Many protest that public space is becoming privatised and, as put by Anne-Marie on her blog, some argue “big city public spaces turn out to be extended private spheres”. I would like to think it could actually be the other way around: our private space could be an extension of our public life.
Our individual behaviour in so-called private spaces has a direct impact on the earth as a whole, where public and private merge into one because physical boundaries do not make a difference to globally felt issues. So what if our sense of personal responsibility to that place we all inhabit were the guiding principle of our daily lives?
I can think of two people who exhibit this when it comes to recycling. They remind me how important it is we take our “private” behaviour seriously if we really care for our communities.
My colleague Yumna has been developing a recycling system for the 20-something small offices that make up our “shared space”. She started by placing signs on bins explaining which type of material can be recycled and which type should be placed in the “other waste” container. She has gone from handwritten notes to charmingly designed signs that seem to follow us everywhere we go in the building. It has taken her some time to explain how it all works and, more importantly, to convince us how crucial it is we help the system to work. Any lack of compliance has been met with different approaches: from polite reminders to stern notes in our kitchens. Slowly but surely, Yumna is succeeding in planting a seed.
The other bright star in this constellation of human beings is my friend Zoe who recently set up a neighbourhood-wide compost heap by opening up her garden (literally) so that her garden-less neighbours could dispose of all their organic waste. In a few weeks, she has gained several compost contributors and her garden is showing some lush results. The success might outgrow her space, but hopefully by then others will be ready to follow suit.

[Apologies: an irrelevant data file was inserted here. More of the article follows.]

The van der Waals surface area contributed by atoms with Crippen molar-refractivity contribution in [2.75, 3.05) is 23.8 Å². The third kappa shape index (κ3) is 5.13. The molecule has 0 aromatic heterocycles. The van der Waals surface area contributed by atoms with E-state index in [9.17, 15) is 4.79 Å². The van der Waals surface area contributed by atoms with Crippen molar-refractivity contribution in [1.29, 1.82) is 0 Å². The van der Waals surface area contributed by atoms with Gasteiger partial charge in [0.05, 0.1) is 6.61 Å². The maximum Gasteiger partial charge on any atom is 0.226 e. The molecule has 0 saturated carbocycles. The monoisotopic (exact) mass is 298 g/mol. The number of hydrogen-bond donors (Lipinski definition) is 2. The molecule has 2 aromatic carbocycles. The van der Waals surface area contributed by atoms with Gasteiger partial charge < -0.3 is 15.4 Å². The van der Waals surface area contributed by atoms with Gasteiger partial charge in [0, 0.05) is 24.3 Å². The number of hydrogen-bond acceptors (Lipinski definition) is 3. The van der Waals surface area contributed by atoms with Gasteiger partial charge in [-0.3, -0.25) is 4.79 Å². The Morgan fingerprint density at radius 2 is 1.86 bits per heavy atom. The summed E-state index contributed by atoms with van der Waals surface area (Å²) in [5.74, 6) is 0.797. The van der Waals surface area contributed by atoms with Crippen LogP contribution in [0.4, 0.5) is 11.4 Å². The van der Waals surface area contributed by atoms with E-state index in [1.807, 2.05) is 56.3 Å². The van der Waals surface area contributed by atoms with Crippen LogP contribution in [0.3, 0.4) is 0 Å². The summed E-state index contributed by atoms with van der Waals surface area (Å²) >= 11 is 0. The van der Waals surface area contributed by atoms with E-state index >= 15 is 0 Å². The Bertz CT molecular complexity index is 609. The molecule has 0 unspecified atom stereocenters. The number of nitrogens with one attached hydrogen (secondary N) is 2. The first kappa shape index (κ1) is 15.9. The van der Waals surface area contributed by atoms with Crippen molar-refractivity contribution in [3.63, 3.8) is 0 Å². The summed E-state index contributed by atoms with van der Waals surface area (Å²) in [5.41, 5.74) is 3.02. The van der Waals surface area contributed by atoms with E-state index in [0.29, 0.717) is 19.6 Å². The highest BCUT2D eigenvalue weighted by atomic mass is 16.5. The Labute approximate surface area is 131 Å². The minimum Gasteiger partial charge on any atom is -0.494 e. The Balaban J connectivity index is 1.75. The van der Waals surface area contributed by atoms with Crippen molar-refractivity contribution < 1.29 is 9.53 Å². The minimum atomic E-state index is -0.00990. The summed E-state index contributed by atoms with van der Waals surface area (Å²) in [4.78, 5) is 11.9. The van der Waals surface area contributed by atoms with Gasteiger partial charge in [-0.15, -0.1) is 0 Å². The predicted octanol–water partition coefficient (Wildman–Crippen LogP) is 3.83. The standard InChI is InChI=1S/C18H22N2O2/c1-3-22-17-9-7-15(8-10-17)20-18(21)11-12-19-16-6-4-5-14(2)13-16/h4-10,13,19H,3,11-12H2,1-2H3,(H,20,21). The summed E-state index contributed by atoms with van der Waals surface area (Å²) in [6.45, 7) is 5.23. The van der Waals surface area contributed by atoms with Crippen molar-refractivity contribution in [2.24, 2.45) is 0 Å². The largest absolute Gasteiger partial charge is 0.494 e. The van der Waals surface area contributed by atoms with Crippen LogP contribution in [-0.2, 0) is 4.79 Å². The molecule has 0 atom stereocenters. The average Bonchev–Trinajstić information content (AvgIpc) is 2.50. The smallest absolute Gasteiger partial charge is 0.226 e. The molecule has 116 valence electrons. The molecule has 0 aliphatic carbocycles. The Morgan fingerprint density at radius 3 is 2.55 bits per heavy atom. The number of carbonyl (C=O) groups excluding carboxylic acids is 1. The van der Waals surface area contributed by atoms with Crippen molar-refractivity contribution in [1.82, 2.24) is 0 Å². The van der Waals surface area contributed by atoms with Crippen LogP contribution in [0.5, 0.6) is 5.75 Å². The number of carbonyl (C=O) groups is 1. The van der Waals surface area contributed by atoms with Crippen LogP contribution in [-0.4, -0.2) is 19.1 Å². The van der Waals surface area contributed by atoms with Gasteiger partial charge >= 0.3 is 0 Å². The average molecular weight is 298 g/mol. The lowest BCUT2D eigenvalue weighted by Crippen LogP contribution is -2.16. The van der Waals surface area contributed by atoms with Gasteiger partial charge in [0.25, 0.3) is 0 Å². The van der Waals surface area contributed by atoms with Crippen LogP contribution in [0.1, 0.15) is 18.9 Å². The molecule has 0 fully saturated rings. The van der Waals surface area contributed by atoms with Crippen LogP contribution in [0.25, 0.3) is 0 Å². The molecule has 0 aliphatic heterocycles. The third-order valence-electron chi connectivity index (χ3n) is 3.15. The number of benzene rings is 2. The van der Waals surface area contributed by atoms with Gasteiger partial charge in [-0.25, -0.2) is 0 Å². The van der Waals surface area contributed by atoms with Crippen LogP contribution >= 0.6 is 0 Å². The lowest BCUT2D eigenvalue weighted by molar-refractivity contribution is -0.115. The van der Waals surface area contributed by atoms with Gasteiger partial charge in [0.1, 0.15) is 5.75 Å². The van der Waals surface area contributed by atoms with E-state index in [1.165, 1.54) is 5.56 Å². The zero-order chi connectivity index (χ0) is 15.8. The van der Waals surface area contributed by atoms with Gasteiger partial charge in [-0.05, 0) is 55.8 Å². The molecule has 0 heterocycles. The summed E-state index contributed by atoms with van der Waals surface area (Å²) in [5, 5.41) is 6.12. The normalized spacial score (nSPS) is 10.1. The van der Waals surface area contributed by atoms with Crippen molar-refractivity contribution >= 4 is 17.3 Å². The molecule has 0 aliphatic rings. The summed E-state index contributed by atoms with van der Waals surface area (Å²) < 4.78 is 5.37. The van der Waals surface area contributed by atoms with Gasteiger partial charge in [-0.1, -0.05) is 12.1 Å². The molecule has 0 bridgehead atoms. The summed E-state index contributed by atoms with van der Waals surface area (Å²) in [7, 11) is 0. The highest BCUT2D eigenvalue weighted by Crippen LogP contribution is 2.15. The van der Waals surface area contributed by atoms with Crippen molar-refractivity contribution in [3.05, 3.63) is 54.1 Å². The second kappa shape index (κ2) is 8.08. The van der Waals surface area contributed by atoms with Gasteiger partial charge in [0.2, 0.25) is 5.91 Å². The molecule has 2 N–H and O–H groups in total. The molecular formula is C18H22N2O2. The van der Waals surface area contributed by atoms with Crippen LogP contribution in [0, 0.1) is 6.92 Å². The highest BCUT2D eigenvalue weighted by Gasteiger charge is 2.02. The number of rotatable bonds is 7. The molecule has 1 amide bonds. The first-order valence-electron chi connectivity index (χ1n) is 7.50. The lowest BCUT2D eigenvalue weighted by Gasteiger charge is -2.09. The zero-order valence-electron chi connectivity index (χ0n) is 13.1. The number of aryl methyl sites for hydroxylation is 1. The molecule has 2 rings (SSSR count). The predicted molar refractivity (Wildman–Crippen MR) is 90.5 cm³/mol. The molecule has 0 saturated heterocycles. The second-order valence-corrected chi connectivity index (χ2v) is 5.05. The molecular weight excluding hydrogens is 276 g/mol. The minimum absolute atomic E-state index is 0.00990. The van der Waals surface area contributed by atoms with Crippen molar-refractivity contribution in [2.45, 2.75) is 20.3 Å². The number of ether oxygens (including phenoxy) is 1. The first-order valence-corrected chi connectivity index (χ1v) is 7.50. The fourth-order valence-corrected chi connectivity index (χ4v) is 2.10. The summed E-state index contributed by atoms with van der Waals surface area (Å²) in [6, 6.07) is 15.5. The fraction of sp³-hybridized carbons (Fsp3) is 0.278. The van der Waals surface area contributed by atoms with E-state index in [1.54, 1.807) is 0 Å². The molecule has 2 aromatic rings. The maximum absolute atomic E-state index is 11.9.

In both cases, I am reminded of the importance of acting with a public conscience in our private spheres. In a way it shows the blurred lines between those two realms that are ultimately not so different. For legal, philosophical and economic reasons, they are and must be kept separate and distinct, but in practical terms they should reflect our human values irrespective of spatial boundaries. This is particularly important in cities of the Global South where government simply can’t provide all the answers. Not to let local authorities off the hook, but it seems that there is an opportunity for individuals to help reimagine our cities by bringing a public consciousness into our homes and places of work.
In acknowledging the importance of privacy and individuality, there is also something to be said for the need of consistency in our behaviour. If it is indeed true that public space belongs to all, it then follows that we all have responsibilities in looking after it. In the example of recycling, change at the level our environment requires can only happen if everyone contributes in their own “private” spaces.
Of course more is needed for macro-level change to take effect and significant facilities, policies and systems that make recycling easy, efficient and cheap are required. But I would like to think that individual initiatives can help us get there sooner. A bit of peer pressure can go a long way … and perhaps (when we are in our private space) we should dance as if nobody is watching but recycle as if Yumna’s and Zoe’s eyes are on us!